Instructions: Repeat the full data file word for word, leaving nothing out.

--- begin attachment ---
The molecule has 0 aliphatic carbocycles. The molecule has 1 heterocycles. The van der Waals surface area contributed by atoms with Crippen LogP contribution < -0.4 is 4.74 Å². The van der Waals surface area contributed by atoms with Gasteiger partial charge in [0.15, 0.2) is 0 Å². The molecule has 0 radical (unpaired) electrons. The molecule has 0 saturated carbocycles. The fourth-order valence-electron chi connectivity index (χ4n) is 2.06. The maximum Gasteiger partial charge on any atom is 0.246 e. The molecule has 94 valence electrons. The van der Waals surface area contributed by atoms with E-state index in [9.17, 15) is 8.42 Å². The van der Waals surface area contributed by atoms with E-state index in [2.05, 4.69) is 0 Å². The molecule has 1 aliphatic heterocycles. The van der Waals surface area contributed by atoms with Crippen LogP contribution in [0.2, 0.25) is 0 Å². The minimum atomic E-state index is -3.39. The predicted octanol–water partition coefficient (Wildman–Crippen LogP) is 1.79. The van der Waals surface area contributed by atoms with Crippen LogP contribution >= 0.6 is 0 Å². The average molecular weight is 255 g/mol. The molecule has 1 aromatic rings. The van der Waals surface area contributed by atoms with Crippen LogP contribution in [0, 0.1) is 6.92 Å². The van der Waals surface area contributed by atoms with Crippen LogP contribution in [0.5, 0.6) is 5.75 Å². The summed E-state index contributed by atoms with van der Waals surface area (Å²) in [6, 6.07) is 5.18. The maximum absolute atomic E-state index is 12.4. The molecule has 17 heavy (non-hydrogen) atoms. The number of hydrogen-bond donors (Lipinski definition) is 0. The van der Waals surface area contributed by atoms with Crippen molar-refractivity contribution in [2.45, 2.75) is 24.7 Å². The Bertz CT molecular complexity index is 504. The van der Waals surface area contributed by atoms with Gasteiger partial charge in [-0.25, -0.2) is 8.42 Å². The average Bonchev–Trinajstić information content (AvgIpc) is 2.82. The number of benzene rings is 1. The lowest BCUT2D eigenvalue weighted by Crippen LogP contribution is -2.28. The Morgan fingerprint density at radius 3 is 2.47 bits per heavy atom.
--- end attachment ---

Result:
The molecule has 0 aliphatic carbocycles. The molecule has 1 heterocycles. The van der Waals surface area contributed by atoms with Crippen LogP contribution < -0.4 is 4.74 Å². The van der Waals surface area contributed by atoms with Gasteiger partial charge in [0.15, 0.2) is 0 Å². The molecule has 0 radical (unpaired) electrons. The molecule has 0 saturated carbocycles. The fourth-order valence-electron chi connectivity index (χ4n) is 2.06. The maximum Gasteiger partial charge on any atom is 0.246 e. The molecule has 94 valence electrons. The van der Waals surface area contributed by atoms with E-state index in [9.17, 15) is 8.42 Å². The van der Waals surface area contributed by atoms with E-state index in [2.05, 4.69) is 0 Å². The molecule has 1 aliphatic heterocycles. The van der Waals surface area contributed by atoms with Crippen LogP contribution in [0.2, 0.25) is 0 Å². The minimum atomic E-state index is -3.39. The predicted octanol–water partition coefficient (Wildman–Crippen LogP) is 1.79. The van der Waals surface area contributed by atoms with Crippen LogP contribution >= 0.6 is 0 Å². The average molecular weight is 255 g/mol. The molecule has 1 aromatic rings. The van der Waals surface area contributed by atoms with Crippen LogP contribution in [0, 0.1) is 6.92 Å². The van der Waals surface area contributed by atoms with Crippen LogP contribution in [0.5, 0.6) is 5.75 Å². The summed E-state index contributed by atoms with van der Waals surface area (Å²) in [6, 6.07) is 5.18. The maximum absolute atomic E-state index is 12.4. The molecule has 17 heavy (non-hydrogen) atoms. The number of hydrogen-bond donors (Lipinski definition) is 0. The van der Waals surface area contributed by atoms with Crippen molar-refractivity contribution in [2.45, 2.75) is 24.7 Å². The Bertz CT molecular complexity index is 504. The van der Waals surface area contributed by atoms with Gasteiger partial charge in [-0.25, -0.2) is 8.42 Å². The average Bonchev–Trinajstić information content (AvgIpc) is 2.82. The number of benzene rings is 1. The lowest BCUT2D eigenvalue weighted by Crippen LogP contribution is -2.28. The Morgan fingerprint density at radius 3 is 2.47 bits per heavy atom.